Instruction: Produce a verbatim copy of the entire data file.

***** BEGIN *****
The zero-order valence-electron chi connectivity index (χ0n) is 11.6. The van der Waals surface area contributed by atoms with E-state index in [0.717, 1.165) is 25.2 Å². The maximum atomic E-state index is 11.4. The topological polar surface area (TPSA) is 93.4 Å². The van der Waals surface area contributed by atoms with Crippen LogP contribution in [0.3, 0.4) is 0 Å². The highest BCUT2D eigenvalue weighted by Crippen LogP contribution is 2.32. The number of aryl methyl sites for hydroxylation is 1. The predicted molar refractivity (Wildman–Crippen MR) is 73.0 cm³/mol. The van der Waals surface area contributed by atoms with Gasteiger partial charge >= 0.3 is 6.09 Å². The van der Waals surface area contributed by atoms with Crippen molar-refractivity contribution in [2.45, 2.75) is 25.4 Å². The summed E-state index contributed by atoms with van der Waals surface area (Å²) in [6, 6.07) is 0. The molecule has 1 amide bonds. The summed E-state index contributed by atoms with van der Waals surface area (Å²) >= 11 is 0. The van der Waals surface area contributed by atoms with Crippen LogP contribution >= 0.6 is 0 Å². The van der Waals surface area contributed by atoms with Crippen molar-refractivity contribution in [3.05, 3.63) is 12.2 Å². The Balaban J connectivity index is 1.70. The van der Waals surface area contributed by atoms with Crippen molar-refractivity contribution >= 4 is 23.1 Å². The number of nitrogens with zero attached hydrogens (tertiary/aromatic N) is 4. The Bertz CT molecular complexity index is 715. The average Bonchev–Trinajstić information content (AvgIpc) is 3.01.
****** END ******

The zero-order valence-electron chi connectivity index (χ0n) is 11.6. The van der Waals surface area contributed by atoms with E-state index in [0.717, 1.165) is 25.2 Å². The maximum atomic E-state index is 11.4. The topological polar surface area (TPSA) is 93.4 Å². The van der Waals surface area contributed by atoms with Crippen LogP contribution in [0.3, 0.4) is 0 Å². The highest BCUT2D eigenvalue weighted by Crippen LogP contribution is 2.32. The number of aryl methyl sites for hydroxylation is 1. The predicted molar refractivity (Wildman–Crippen MR) is 73.0 cm³/mol. The van der Waals surface area contributed by atoms with Gasteiger partial charge >= 0.3 is 6.09 Å². The van der Waals surface area contributed by atoms with Crippen molar-refractivity contribution in [2.45, 2.75) is 25.4 Å². The summed E-state index contributed by atoms with van der Waals surface area (Å²) in [6, 6.07) is 0. The molecule has 1 amide bonds. The summed E-state index contributed by atoms with van der Waals surface area (Å²) >= 11 is 0. The van der Waals surface area contributed by atoms with Crippen LogP contribution >= 0.6 is 0 Å². The van der Waals surface area contributed by atoms with Crippen molar-refractivity contribution in [3.05, 3.63) is 12.2 Å². The Balaban J connectivity index is 1.70. The van der Waals surface area contributed by atoms with Crippen molar-refractivity contribution >= 4 is 23.1 Å². The number of nitrogens with zero attached hydrogens (tertiary/aromatic N) is 4. The Bertz CT molecular complexity index is 715. The average Bonchev–Trinajstić information content (AvgIpc) is 3.01.